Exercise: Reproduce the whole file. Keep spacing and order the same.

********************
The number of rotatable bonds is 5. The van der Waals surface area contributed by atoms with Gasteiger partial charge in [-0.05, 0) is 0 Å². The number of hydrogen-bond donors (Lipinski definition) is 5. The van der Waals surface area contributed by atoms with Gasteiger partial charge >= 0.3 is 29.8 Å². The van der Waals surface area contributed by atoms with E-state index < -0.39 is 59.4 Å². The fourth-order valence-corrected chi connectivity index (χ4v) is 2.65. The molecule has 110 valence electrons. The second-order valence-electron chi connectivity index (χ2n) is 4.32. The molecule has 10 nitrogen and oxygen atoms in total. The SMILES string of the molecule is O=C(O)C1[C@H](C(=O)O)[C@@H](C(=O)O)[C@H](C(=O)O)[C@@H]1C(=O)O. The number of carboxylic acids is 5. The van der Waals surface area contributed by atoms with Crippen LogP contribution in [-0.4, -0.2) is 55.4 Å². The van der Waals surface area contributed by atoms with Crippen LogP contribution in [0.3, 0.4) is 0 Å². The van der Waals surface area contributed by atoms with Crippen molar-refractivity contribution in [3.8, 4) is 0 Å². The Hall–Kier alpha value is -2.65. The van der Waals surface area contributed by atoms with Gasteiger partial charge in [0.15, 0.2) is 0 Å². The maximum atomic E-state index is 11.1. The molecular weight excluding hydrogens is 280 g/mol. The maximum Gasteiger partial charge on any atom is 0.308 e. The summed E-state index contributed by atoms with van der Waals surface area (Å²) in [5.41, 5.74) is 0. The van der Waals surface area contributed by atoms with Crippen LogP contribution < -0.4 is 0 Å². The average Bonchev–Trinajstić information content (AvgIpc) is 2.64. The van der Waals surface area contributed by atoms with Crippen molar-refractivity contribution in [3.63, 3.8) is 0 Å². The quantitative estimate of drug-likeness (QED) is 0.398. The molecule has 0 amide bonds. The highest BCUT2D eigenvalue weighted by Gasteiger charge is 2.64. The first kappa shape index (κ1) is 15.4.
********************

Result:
The number of rotatable bonds is 5. The van der Waals surface area contributed by atoms with Gasteiger partial charge in [-0.05, 0) is 0 Å². The number of hydrogen-bond donors (Lipinski definition) is 5. The van der Waals surface area contributed by atoms with Gasteiger partial charge >= 0.3 is 29.8 Å². The van der Waals surface area contributed by atoms with E-state index < -0.39 is 59.4 Å². The fourth-order valence-corrected chi connectivity index (χ4v) is 2.65. The molecule has 110 valence electrons. The second-order valence-electron chi connectivity index (χ2n) is 4.32. The molecule has 10 nitrogen and oxygen atoms in total. The SMILES string of the molecule is O=C(O)C1[C@H](C(=O)O)[C@@H](C(=O)O)[C@H](C(=O)O)[C@@H]1C(=O)O. The number of carboxylic acids is 5. The van der Waals surface area contributed by atoms with Crippen LogP contribution in [-0.4, -0.2) is 55.4 Å². The van der Waals surface area contributed by atoms with Crippen LogP contribution in [0.3, 0.4) is 0 Å². The van der Waals surface area contributed by atoms with Crippen molar-refractivity contribution in [3.8, 4) is 0 Å². The Hall–Kier alpha value is -2.65. The van der Waals surface area contributed by atoms with Gasteiger partial charge in [0.15, 0.2) is 0 Å². The maximum atomic E-state index is 11.1. The molecular weight excluding hydrogens is 280 g/mol. The maximum Gasteiger partial charge on any atom is 0.308 e. The summed E-state index contributed by atoms with van der Waals surface area (Å²) in [5.41, 5.74) is 0. The van der Waals surface area contributed by atoms with Crippen LogP contribution < -0.4 is 0 Å². The average Bonchev–Trinajstić information content (AvgIpc) is 2.64. The van der Waals surface area contributed by atoms with Crippen molar-refractivity contribution in [3.63, 3.8) is 0 Å². The quantitative estimate of drug-likeness (QED) is 0.398. The molecule has 0 amide bonds. The highest BCUT2D eigenvalue weighted by Gasteiger charge is 2.64. The first kappa shape index (κ1) is 15.4.